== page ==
Having been in the petroleum flowmeter business for many years (in an earlier avatar), the analogy appealed to me.
From the session’s description:
Cloud computing offers many benefits to business customers looking to increase operational efficiencies, lower operational costs and/or move to a Software as a Service (SaaS) model. This session provides an overview of Microsoft SQL Server Data Services (SSDS) and walks through on-boarding and typical usage scenarios to show how SSDS brings the power of scale-free storage, distributed computing, and reliable data processing to new and existing business solutions. Speaker: Soumitra Sengupta.
For more details and a link to the one-hour video segment: Tech*Ed 2008 IT Pro Session DAT251: Introduction to SQL Server Data Services (Video).
Alex James on Entity Framework v2 Design: Query Caching
Alex’s Transparent Caching Support in the Entity Framework post of July 9, 2008 lays out the design of a proposed query caching implementation. From the introduction:
Entity Framework can be extended to handle data caching in a transparent way, so that any application using it can take advantage of caching with little or no modification. In Entity Framework V1 it is possible to implement transparent caching using a custom provider as demonstrated in EFCachingProvider sample (TBD). We are considering adding caching as a first-class concept in Entity Framework V2 so that it will no longer be necessary to use a wrapper provider approach.
The design caches queries, not EntityObject instances, so the queries can be reused.
Steve Naughton Starts a ASP.NET Dynamic Data Series for Custom Pages
Steve concludes that there are
three now four types of ASP.NET Dynamic Data custom pages:
- Standard Custom Page based on an existing PageTemplate and customised in the DynamicData\CustomPages folder.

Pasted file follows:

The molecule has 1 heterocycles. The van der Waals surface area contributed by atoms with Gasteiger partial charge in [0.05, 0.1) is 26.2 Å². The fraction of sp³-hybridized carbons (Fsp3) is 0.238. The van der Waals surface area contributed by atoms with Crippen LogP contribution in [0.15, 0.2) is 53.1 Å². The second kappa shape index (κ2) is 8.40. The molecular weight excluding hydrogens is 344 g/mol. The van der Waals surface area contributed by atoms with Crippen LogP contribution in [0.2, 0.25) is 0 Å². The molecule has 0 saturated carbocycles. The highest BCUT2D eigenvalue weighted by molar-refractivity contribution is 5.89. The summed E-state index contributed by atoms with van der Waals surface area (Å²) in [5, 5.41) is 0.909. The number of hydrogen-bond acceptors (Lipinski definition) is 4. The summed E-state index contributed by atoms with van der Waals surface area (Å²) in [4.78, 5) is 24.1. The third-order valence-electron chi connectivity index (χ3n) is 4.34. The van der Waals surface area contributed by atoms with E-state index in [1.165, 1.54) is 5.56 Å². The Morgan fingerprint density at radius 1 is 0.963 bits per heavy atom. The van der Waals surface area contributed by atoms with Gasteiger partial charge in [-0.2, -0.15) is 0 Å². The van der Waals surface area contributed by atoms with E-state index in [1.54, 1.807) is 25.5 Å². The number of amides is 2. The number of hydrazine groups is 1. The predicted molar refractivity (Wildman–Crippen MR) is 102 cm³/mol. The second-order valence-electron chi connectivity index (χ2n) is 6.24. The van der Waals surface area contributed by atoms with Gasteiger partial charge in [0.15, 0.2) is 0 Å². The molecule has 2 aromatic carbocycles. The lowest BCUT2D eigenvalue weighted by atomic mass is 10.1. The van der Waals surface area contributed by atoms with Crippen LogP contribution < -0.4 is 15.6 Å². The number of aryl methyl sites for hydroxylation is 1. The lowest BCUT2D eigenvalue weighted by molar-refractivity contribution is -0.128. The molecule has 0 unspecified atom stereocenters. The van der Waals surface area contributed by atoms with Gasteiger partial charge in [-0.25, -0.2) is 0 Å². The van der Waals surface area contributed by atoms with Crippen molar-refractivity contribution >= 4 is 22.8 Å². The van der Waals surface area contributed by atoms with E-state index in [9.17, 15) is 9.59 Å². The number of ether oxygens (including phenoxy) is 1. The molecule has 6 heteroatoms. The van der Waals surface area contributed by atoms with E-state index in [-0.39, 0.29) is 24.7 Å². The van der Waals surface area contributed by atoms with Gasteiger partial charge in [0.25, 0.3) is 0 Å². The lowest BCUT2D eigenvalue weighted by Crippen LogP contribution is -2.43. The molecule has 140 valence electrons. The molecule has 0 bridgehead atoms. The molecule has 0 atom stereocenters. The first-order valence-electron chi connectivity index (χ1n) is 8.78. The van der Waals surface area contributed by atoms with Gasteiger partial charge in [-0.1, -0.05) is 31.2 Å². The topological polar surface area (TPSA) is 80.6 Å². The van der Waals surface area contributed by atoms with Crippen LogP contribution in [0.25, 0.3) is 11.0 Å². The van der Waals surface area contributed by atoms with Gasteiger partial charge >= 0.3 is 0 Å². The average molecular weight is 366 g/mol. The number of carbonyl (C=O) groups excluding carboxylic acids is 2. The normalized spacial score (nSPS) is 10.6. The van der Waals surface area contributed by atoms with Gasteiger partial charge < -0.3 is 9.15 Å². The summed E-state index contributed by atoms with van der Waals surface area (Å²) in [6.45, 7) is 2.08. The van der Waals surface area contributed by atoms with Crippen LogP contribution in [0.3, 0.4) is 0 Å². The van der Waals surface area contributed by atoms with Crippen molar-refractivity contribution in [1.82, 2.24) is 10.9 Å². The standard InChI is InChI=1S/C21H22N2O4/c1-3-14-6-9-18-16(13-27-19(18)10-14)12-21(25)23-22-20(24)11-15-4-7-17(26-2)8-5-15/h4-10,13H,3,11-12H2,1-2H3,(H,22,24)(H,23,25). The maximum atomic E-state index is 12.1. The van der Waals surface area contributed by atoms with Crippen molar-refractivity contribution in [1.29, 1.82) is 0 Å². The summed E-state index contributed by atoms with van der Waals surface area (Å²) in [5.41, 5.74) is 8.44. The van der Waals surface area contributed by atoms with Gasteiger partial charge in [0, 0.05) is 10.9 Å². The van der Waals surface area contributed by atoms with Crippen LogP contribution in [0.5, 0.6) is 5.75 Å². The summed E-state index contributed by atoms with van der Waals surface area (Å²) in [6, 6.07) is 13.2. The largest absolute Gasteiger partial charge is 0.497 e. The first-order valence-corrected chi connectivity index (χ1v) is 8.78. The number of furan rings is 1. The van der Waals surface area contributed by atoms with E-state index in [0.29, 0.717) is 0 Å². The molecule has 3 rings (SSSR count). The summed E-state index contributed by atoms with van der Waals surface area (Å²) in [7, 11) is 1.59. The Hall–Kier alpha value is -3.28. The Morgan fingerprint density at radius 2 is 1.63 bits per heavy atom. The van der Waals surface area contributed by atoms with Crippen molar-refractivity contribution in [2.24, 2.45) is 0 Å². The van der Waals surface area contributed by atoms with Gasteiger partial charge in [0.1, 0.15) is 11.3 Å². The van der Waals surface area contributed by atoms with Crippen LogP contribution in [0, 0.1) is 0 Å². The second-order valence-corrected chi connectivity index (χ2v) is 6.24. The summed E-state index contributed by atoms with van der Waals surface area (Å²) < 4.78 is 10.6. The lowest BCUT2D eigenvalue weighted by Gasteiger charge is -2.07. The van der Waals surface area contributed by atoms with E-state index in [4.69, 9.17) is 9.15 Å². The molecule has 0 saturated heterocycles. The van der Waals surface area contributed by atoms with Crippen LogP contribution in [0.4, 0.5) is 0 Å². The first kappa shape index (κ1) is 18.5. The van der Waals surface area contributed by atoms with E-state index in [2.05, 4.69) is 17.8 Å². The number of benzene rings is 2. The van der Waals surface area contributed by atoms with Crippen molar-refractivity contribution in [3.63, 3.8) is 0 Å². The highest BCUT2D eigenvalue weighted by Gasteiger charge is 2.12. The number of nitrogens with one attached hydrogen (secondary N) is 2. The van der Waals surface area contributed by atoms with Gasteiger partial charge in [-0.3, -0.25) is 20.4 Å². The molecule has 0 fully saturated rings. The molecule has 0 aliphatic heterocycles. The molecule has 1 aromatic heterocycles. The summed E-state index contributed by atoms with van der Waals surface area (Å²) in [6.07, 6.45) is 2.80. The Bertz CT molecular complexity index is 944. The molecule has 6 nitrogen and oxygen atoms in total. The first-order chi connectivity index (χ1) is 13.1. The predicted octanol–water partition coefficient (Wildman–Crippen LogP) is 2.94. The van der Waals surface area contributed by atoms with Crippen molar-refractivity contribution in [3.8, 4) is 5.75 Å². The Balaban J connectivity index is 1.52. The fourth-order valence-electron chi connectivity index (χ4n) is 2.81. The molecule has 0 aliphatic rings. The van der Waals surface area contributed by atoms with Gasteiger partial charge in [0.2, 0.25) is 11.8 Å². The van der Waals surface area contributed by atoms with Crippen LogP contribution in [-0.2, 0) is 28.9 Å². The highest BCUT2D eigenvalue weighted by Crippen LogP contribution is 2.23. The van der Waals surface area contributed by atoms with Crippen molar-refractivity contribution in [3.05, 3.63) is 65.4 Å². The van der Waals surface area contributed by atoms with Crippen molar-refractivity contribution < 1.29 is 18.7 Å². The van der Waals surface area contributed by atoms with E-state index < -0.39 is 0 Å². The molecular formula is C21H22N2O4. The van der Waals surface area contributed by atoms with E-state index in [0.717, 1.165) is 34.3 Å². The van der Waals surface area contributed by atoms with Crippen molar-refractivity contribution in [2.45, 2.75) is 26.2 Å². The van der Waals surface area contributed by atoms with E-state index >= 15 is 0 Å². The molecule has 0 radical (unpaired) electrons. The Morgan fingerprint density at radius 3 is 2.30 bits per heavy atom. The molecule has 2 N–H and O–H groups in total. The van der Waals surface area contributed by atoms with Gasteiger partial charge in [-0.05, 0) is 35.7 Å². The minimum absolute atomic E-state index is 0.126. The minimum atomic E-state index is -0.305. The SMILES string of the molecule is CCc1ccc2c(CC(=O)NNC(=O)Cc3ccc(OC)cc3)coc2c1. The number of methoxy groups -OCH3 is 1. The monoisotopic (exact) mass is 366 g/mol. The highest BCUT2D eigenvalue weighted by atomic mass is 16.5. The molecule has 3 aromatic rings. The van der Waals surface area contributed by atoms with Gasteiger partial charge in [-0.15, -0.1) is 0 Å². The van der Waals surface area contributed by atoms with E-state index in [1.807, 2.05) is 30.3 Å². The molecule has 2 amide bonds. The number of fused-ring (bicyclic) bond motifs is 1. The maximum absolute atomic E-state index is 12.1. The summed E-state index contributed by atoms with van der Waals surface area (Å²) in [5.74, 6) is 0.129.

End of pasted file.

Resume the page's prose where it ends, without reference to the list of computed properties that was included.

- A completely Custom Page again in the DynamicData\CustomPages folder.
- Standard ASP.Net Page with Dynamic Data features added to take advantage of the FieldTemplates.
- Added 7/13/2008: A DetailsView and a GridView using Validation Groups
Following are posts with instructions and sample code for the
first two four types:
- Part 1 - Standard Custom Page Dynamic Data and Custom Pages (July 9, 2008)
- Part 2 - A completely Custom Page again in the DynamicData\CustomPages folder (July 10, 2008)
- Part 3 - Standard ASP.Net Page with Dynamic Data features added to take advantage of the FieldTemplates (July 11, 2008)
- Part 4 – A DetailsView and a GridView with separate Validation (July 13, 2008)
I’ll update this post when Steve completes Part 3.
David Hayden Demonstrates LLBLGen Pro New LINQ to SQL Templates with an Update Model Feature
Entity Framework has an Update Model from Database feature but LINQ to SQL doesn’t (and probably never will.) Dave’s LLBLGen Pro LINQ To SQL Templates with Model Refresh from Database - O/R Mappers post of July 9, 2008 explains the benefit of the template’s “update model” feature:
The attraction to using something like the LLBLGen Pro Designer instead of the Visual Studio 2008 LINQ To SQL Designer with LINQ To SQL is that the LLBLGen Pro Designer will pick up changes to the database and update the model accordingly. For very few tables this is not a big deal, but as the number of tables grows and you have DBA's making changes to the database schema it is very easy to get your model out-of-sync with the database. With LLBLGen Pro you can just refresh the catalog and it will pick up those changes for you. With the LINQ To SQL Visual Designer in Visual Studio 2008 I don't know of a real easy way to find those changes and update your model.
And demonstrates how to use it.
Jonas Stawski: Use the Code-Generated Initialize() Method to Detach and Initialize Each Entity
Jonas is “working on an article on how to use LINQ to SQL in an N-Tier environment with ASP.NET (without WCF),” so he needs to detach and reinitialize each entity. His LINQ To SQL Generic Detach post of July 9, 2008 explains a simple approach to doing the job.
Jonas (an MVP) promises to post a notice when the article is published.
An e-mail from the SQL Data Services (SSDS) team dated July 8, 2008 announces that Sprint 3 will add support for Blobs, timestamp versioning, ETag, HEAD, If-Match, Accept and a new content type when the latest update goes live.
Get more details in Sprint 3 for SQL Server Data Services Will Add Several New Features of July 9, 2008.
Matt Warren Surfaces with Part 10 of His LINQ: Building an IQueryable Provider Saga
After a six-month hiatus, Matt posted a very lengthy LINQ: Building an IQueryable Provider - Part X chapter on July 8, 2008. Topics covered are:
- Grappling with GroupBy and Aggregates
- The GroupBy Operator
- Aggregate Binding
- Aggregate Rewriting